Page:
The School

The formal birth of the School of Foremen of Mines and Driver Machinists, took place in a Royal Decree of September 4, 1883, signed in San Sebastián by D. Alfonso XII. This culminated a process that began in 1865, as a result of the decision of the General Directorate of Agriculture, Industry and Commerce to establish a Practical School of Mines in the District of Cartagena. However the lack of premises belonging to the State and budget for installation costs delayed its implementation. The freedom of education that was proclaimed in 1869 allowed, with economic dependence on the Cartagena City Council, mining studies from 1871 to be given under the name of the Special School of Optional Teachers of Mines. These studies began, therefore, before the founding of the current University of Murcia.

During the first Republic, in 1873, it was arranged that the titles issued by this School had the same powers and official character as those granted by the School of Practices of Almadén, so that the titles changed their denomination to that of Optional Mining Foremen . It should be noted that the regulated studies of the Capataces Facultativos de Minas de Almadén (the first of its kind in Spain) date formally from 1835, when the Academy of Mines of Almadén moved to Madrid with the new designation of Escuela de Minas, They focused on Almaden the practical studies of Mining, whose Curriculum was published in the Royal Order of February 1841.

The School of Mines of Cartagena initially depended, in hierarchical order, on the Directorate of the School of Mines of Madrid and its classes were taught at the premises of the Royal Economic Society of Friends of the Country, until in 1965, in their first phase, they moved to the San Antón building and finally in 1972 they settled in their own building on Paseo Alfonso XIII.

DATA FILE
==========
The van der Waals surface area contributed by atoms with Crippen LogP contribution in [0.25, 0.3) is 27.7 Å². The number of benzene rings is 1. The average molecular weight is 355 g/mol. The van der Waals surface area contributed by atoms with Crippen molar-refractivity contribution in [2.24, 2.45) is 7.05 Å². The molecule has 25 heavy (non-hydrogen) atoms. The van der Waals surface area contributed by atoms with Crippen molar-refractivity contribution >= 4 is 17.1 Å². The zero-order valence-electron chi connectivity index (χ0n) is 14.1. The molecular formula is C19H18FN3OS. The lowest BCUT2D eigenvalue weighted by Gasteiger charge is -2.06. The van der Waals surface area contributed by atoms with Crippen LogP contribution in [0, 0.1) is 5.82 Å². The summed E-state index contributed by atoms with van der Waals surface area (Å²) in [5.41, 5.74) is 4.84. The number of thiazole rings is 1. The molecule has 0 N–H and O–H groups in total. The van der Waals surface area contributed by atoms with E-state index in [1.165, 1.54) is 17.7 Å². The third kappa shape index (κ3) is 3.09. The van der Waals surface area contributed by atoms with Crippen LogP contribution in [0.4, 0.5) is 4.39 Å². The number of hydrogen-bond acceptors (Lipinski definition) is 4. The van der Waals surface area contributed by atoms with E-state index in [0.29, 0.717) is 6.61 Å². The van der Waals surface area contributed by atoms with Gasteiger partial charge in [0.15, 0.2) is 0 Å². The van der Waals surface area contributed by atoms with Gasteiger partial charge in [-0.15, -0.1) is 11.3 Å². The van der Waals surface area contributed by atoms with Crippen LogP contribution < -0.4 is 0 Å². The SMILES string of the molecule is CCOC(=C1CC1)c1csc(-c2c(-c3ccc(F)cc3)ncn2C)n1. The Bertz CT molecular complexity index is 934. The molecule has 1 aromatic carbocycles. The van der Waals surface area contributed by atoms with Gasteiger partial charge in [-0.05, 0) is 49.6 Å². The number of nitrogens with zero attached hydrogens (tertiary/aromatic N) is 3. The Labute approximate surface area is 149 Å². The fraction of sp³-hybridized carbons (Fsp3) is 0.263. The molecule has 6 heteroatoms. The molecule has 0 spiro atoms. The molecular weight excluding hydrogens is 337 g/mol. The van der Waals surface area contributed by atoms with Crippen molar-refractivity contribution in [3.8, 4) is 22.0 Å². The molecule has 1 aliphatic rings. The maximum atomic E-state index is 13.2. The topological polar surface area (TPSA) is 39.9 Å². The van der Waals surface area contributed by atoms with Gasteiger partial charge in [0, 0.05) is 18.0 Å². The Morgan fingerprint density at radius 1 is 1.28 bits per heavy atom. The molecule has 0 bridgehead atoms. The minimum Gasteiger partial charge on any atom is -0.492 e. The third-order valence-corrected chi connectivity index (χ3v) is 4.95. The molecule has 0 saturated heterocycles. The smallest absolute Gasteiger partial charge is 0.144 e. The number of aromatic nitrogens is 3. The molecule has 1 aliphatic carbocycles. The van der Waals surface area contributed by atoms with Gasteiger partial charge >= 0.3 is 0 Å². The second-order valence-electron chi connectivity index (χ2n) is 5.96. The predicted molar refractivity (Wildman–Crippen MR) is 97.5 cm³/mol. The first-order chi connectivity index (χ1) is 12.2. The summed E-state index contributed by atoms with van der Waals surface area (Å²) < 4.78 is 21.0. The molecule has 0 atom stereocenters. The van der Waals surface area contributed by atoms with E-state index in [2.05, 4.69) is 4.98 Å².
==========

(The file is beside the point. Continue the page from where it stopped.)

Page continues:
In the academic order, the most important stages are the change of denomination and curricula of its graduates, first to Experts of Mines and, later, to Technical Engineers of Mines, which established the Law of Technological Teaching in 1964.

In 1972, and already with the denomination of University School of Mining Technical Engineering, the School was integrated in the University of Murcia. Then three specialties were studied, related to three activities with an important development in the area: Mining, Metallurgy and Fuel and Explosive Installations.

Royal Decree 336, of January 21, 1977, created the Polytechnic University School of Cartagena, thereby closing the merger of the University School of Technical Mining Engineering and the University School of Industrial Technical Engineering. New studies were incorporated, such as Naval Technical Engineering (1977) and Agricultural Technical Engineering (1986).

By Royal Decree 1050/1992, of July 31, the Superior Polytechnic School of Cartagena was created, grouping the old Polytechnic University School and the Higher Technical School of Industrial Engineering and incorporating the studies of Agronomic Engineering, which began during the 1992 course / 93.

By Decree 12/1996, of March 27, there is a division of the Higher Polytechnic School into four Centers:

  • E.T.S. of Agronomic Engineering.

  • E.T.S. of Industrial Engineering.

  • E.U.I.T. Naval.

  • E.U.I.T. Mining.

This division in Centers precedes the creation of the Polytechnic University of Cartagena.

With the creation of the Polytechnic University of Cartagena, and in order to host the Technical Architecture and Public Works Studies, the Center was renamed the University School of Civil Technical Engineering.

In the 2000-2001 academic year, the titles of Technical Architect and Technical Engineer of Public Works, specializing in Hydrology, begin to be implemented during the 2002-2003 academic year. In the 2008-2009 academic year the degree of Technical Architect depends on the Center created on the occasion of the implementation of the Degree in Architecture: Architecture and Building Engineering.

At the end of the 2009-2010 academic year , on the occasion of the adaptation to the EHEA of our titles and the future implementation of the master's degrees in the two engineering branches that we offer , the Center is now called the School of Road and Mining Engineering. The offer of titles for 2010-2011 includes the degrees in Civil Engineering and in Engineering of Mineral Resources and Energy and the postgraduate degree in Water and Terrain Engineering (master's and doctorate).